The United States has a high average income, incomes are rising for most groups in the population--though more slowly than for the wealthiest--and most of the population is middle or upper class. It is therefore not surprising that rising income inequality has not generated noticeable social unrest or calls for return of heavy progressive taxation. Moreover, when nonpecuniary income is taken into account, there is less inequality than the income statistics suggest. In a democratic and rights-oriented society such as the United States, all citizens have a bundle of equal political rights (to the vote, to the free exercise of religion, to be free from unreasonable searches and seizures, and so forth), which are a form of income, and equal political duties, which are a form of expense. Rich people as well as ordinary and poor are prosecuted for crime, and, as in the recent spate of corporate scandals, often punished very heavily.
What is more, income statistics do not record the enormous secular improvement in the quality of products and services, and hence in the utility that purchases confer on consumers. Think only of the extraordinary improvements in the quality of automobiles, medical care, and electronic products. Americans whose income has not increased faster than the rate of inflation are nevertheless living far better than they used to live. They know this and it is one reason they are not clamoring for income redistribution.
A cultural factor that reduces the social tensions that might otherwise arise from a sharp and rising inequality of Americans' incomes is that the United States, unlike the countries of Europe, has no aristocratic tradition. There is no suite of tastes, accent, bearing, etc., that distinguishes the rich in America from the nonrich. The rich have more and better goods, but they do not act as if they were a "superior" sort of person, refined, well bred, looking down on the average Joe. The rich play golf, but so does the middle class. The middle class follows sports, but so does the upper class.
Finally, rising income inequality in the United States is due in part to increased immigration, since immigrants, legal as well as illegal, tend to work for lower wages than citizens. Immigrants do not, however, compare themselves with wealthy citizens, but rather with the much lower wages they could expect to earn in their countries of origin. Rather than immigrants envying wealthy citizens, many citizens are hostile to poor immigrants!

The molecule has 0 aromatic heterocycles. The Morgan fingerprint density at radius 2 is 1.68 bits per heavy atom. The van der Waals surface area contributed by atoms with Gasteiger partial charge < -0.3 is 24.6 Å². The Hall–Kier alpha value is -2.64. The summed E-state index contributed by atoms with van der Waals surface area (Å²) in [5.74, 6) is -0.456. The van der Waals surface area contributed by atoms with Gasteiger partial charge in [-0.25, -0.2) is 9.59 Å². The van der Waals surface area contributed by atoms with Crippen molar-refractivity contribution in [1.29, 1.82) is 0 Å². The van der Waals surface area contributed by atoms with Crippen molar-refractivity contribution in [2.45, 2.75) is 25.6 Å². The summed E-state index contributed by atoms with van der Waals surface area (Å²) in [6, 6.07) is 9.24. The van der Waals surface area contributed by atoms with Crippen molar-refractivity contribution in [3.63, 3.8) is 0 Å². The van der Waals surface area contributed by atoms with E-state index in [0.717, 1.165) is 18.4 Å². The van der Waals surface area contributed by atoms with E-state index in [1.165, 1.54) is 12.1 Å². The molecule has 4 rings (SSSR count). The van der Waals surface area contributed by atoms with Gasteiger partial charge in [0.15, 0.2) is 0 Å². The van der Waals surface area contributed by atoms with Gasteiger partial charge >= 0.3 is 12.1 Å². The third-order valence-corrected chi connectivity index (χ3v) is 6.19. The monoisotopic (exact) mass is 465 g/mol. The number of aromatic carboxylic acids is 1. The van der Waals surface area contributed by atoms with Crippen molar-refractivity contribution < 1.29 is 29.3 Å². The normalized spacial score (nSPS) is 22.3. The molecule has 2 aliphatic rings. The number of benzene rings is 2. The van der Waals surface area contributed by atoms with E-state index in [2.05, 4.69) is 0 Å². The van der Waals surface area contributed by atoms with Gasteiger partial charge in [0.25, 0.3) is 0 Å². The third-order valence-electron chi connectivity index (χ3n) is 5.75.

The "problem" of income inequality should not be confused with the problem of poverty. The first, I have argued, is, at least in the United States at present, a pseudo-problem. Poverty is a genuine social problem, because by definition it signifies a lack of the resources necessary for a decent life. It is only tenuously if at all related to income inequality, since one could have zero poverty in a society in which the gap between the income of the worst-off members of society was huge--imagine if the poorest person in America earned $100,000 a year and the wealthiest $1 billion.
The more competitive and meritocratic a society, the more intractable the problem of poverty. The reason is that in such a society the poor tend to be people who are not productive because they simply do not have the abilities that are in demand by employers. It is unlikely that everybody (other than the severely disabled) can be trained up to a level at which there is a demand for his or her labor, and so there is likely to be an irreducible amount of poverty even in a wealthy society such as ours, unless we provide generous welfare benefits--which will discourage work.